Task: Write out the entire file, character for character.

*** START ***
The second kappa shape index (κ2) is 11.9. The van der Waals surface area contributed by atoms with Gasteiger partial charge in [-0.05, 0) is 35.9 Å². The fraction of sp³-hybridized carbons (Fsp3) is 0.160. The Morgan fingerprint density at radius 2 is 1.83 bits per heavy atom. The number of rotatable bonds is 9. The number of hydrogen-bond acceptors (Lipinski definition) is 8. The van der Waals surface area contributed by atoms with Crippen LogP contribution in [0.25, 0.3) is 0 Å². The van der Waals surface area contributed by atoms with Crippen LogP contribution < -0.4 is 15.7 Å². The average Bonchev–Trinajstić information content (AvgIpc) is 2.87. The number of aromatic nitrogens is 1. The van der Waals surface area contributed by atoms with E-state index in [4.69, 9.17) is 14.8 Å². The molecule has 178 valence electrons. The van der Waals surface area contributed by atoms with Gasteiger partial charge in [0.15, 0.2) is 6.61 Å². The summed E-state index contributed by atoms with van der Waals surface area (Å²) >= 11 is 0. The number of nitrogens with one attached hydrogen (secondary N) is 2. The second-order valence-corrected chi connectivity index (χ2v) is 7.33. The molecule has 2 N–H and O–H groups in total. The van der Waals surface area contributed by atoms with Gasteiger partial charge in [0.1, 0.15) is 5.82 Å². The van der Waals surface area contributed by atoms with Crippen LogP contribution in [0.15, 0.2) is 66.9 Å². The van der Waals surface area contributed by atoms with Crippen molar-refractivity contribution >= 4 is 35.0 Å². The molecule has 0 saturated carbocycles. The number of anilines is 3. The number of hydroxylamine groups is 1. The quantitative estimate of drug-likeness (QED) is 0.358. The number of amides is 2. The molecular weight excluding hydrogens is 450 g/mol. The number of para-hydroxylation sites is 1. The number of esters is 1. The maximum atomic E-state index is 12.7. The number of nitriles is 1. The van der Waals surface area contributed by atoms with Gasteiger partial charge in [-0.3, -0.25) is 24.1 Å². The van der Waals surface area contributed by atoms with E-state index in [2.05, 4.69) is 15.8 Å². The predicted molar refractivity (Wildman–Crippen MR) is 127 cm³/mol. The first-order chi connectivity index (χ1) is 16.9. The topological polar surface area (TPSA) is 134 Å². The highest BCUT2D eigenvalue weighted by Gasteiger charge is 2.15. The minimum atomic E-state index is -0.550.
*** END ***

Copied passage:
The second kappa shape index (κ2) is 11.9. The van der Waals surface area contributed by atoms with Gasteiger partial charge in [-0.05, 0) is 35.9 Å². The fraction of sp³-hybridized carbons (Fsp3) is 0.160. The Morgan fingerprint density at radius 2 is 1.83 bits per heavy atom. The number of rotatable bonds is 9. The number of hydrogen-bond acceptors (Lipinski definition) is 8. The van der Waals surface area contributed by atoms with Crippen LogP contribution in [0.25, 0.3) is 0 Å². The van der Waals surface area contributed by atoms with Crippen LogP contribution < -0.4 is 15.7 Å². The average Bonchev–Trinajstić information content (AvgIpc) is 2.87. The number of aromatic nitrogens is 1. The van der Waals surface area contributed by atoms with E-state index in [4.69, 9.17) is 14.8 Å². The molecule has 178 valence electrons. The van der Waals surface area contributed by atoms with Gasteiger partial charge in [0.15, 0.2) is 6.61 Å². The summed E-state index contributed by atoms with van der Waals surface area (Å²) >= 11 is 0. The number of nitrogens with one attached hydrogen (secondary N) is 2. The second-order valence-corrected chi connectivity index (χ2v) is 7.33. The molecule has 2 N–H and O–H groups in total. The van der Waals surface area contributed by atoms with Gasteiger partial charge in [0.1, 0.15) is 5.82 Å². The van der Waals surface area contributed by atoms with Crippen LogP contribution in [0.15, 0.2) is 66.9 Å². The van der Waals surface area contributed by atoms with Crippen molar-refractivity contribution >= 4 is 35.0 Å². The molecule has 0 saturated carbocycles. The number of anilines is 3. The number of hydroxylamine groups is 1. The quantitative estimate of drug-likeness (QED) is 0.358. The number of amides is 2. The molecular weight excluding hydrogens is 450 g/mol. The number of para-hydroxylation sites is 1. The number of esters is 1. The maximum atomic E-state index is 12.7. The number of nitriles is 1. The van der Waals surface area contributed by atoms with Gasteiger partial charge in [-0.3, -0.25) is 24.1 Å². The van der Waals surface area contributed by atoms with E-state index in [2.05, 4.69) is 15.8 Å². The predicted molar refractivity (Wildman–Crippen MR) is 127 cm³/mol. The first-order chi connectivity index (χ1) is 16.9. The topological polar surface area (TPSA) is 134 Å². The highest BCUT2D eigenvalue weighted by Gasteiger charge is 2.15. The minimum atomic E-state index is -0.550.